In the world of runway and celebrity beauty, the term “bare-faced” doesn’t actually mean a face that’s, well, bare. In fact, its real definition is much to the contrary — it’s a face full of makeup that imitates the look of flawless naked skin, the reality of which very few people can lay claim to. Luckily, perfect skin is a surprisingly simple look to achieve, requiring little more than a few hardworking products and the right tools to apply them. Once you know how to fake a naturally smooth, glowing complexion, it’ll become your canvas — you can accentuate your perfect base with a bright matte lipstick or smoky eye, or make like Stella and pile on the blue mascara for a mod take on vivid color. The opportunities are endless. Get the details, after the jump … Keep reading »
Rachel Weisz is so beautiful it’s stupid, and I think much of her allure has to do with the fact that she lacks the eerily perfect symmetry of most Hollywood faces — she has a really unique, almost strange look to her that is beyond compelling. After all, Daniel Craig put a ring on it, and though there was a significant amount of scandal surrounding that whole situation, it seems to me like the circumstances were very different from what the general public took from it (which, it must be said, definitely applies to most celebrity “scandals”). But I digress, because all I really have to say is: how gorgeous are these photos from the British actress’s September cover of Marie Claire UK? Those eyes! That hair! If I could have anyone’s face, I would probably choose Rachel Weisz, because look. Since I am ostensibly unable to do that, I’ll settle for trying to make myself look like her by piling on the bronze eyeshadow and contouring the hell out of my cheekbones. After the jump, check out my product picks for recreating Rachel’s smoky, subtle beauty — I know you don’t want to think about this, but it’s truly perfect for fall. Keep reading »
In my most solitary personal moments, there is nothing I like better than to watch “Jersey Shore” with my pants off and my mouth dumbly ajar, spooning with a bag of Lay’s. That shit fascinates me. My many private observatory hours of guilty pleasure screening have naturally led me to pick favorite cast members, episodes, couples, and fights, which is the hallmark of reality TV, no? Its very core intention is to make you invest time and energy into watching and thinking about these characters, who are actually real people, and that in and of itself is stranger than any fiction.
Anyway, whatever — my fave is the artist formerly known as Jenni Farley. JWoww has a sensitivity and lucidity to her that that the other housemates lack, and I was actually pleasantly surprised by how intelligent she seemed to be at many intervals. I also thought in the first couple of seasons that she was so naturally pretty, but things only got weirder and weirder from there. Why won’t this (no longer) perfectly good-looking girl stop messing with her face? Is it insecurity? Does she actually think she looks … better? Case in point: here she is, being the case study in how not to wear makeup, and what plastic surgery not to get. I’m sorry, but this is straight-up sad.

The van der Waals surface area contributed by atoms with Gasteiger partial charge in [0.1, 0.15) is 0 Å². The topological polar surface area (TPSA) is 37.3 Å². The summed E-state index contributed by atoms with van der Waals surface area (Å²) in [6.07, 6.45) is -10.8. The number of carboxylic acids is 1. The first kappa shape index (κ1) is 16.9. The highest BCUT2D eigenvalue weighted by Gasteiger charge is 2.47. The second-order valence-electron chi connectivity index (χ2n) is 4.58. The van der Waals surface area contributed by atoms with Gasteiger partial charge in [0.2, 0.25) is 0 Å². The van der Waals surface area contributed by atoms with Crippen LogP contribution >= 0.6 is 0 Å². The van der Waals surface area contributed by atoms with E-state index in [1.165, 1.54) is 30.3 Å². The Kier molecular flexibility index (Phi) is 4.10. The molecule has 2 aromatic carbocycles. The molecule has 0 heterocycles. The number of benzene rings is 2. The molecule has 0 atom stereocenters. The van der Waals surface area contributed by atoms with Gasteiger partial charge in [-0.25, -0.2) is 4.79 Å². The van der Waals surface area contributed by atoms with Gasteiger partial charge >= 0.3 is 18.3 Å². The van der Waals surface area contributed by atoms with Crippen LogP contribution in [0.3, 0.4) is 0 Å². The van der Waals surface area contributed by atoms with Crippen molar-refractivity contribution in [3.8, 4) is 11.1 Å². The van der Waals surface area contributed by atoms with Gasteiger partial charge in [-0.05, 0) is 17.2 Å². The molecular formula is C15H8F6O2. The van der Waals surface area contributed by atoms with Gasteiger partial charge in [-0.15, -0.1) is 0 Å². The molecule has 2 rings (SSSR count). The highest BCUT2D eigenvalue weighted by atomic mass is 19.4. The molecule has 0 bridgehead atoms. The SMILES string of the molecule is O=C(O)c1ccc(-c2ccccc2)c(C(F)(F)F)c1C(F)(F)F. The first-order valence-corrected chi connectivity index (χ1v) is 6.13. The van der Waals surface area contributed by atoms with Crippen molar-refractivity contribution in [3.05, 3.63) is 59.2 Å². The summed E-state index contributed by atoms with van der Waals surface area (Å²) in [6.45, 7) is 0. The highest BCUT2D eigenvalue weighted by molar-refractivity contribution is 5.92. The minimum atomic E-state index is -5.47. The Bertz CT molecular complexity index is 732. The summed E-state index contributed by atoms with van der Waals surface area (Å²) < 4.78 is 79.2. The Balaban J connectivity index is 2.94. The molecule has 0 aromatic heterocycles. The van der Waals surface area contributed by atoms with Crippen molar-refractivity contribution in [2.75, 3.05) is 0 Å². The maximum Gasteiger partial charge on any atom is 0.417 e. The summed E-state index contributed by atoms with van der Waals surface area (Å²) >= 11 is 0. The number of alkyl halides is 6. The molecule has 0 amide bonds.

Julie teen covered all of the teen fashion from the Teen Choice Awards yesterday (my best-dressed pick? T. Swift), but when I took a look through the photos from the event, I saw one thing in common with almost every female attendee: black eyeliner, and lots of it. I think even Justin Bieber had some on. I instantly recalled my own formative teenage years, during which I managed to convince myself that I was unpresentable without lashings of the stuff (in pencil form, tip heated by a lighter, natch) in and around my already-small eyes. Why did I do this, and perhaps more importantly: why does every girl between the ages of thirteen and eighteen do this at some point? Tell me: is it just me — and all these teens — or were you, too, a teenage victim of this trend?
Helmut Newton is inarguably one of the most prolific fashion photographers in history. His body of work, which during his life was a mainstay in high-end publications like Vogue Paris and Harper’s Bazaar, is instantly recognizable world-over. Nudity, overt sexualization, and erotic fetishistic subtexts stylized expressively in black and white are the hallmarks of a Helmut shot.
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The dividing line between shimmer and glitter is seemingly modest, but boy, is there a gigantic difference between the two (let’s just say glitter is kind of like shimmer’s trampy sister). There’s a time and a place for everything, but when it comes to your makeup this summer, subtle shimmer is the way to go: it reflects light and imparts a dreamy, ethereal glow that can’t quite be traced, completely devoid of the garish “1980s prom in Utah” effect glitter is infamous for. A touch of incandescence restricted to one area of the face not only brightens but also draws the eye away from imperfections, so nobody has to know about the dark shadow under your eyes or the zit on your chin, because look, you’re shimmering, and it’s so pretty! Also, bonus: men don’t really know about this stuff, so when they see you glistening all over the place they just think you’re magic. What more could you ever want than for people to think you’re magic? That’s what I thought.